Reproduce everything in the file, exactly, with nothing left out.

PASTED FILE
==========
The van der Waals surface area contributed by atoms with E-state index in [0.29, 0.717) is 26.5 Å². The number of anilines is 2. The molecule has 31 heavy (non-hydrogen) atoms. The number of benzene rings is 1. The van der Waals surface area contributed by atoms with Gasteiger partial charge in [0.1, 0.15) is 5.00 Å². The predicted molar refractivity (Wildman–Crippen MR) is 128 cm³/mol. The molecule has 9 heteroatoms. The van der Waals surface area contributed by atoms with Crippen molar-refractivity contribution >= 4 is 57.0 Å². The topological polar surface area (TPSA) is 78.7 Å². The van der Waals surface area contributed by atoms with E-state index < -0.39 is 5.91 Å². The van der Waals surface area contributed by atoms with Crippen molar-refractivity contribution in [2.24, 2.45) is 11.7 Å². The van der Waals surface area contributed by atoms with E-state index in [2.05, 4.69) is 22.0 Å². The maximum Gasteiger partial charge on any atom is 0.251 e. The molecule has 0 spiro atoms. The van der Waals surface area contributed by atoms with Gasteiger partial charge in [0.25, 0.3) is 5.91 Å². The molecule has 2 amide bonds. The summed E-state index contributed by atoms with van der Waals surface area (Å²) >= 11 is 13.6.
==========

The van der Waals surface area contributed by atoms with E-state index in [0.29, 0.717) is 26.5 Å². The number of anilines is 2. The molecule has 31 heavy (non-hydrogen) atoms. The number of benzene rings is 1. The van der Waals surface area contributed by atoms with Gasteiger partial charge in [0.1, 0.15) is 5.00 Å². The predicted molar refractivity (Wildman–Crippen MR) is 128 cm³/mol. The molecule has 9 heteroatoms. The van der Waals surface area contributed by atoms with Crippen molar-refractivity contribution >= 4 is 57.0 Å². The topological polar surface area (TPSA) is 78.7 Å². The van der Waals surface area contributed by atoms with E-state index < -0.39 is 5.91 Å². The van der Waals surface area contributed by atoms with Crippen molar-refractivity contribution in [2.24, 2.45) is 11.7 Å². The van der Waals surface area contributed by atoms with E-state index in [2.05, 4.69) is 22.0 Å². The maximum Gasteiger partial charge on any atom is 0.251 e. The molecule has 0 spiro atoms. The van der Waals surface area contributed by atoms with Gasteiger partial charge in [0.25, 0.3) is 5.91 Å². The molecule has 2 amide bonds. The summed E-state index contributed by atoms with van der Waals surface area (Å²) >= 11 is 13.6.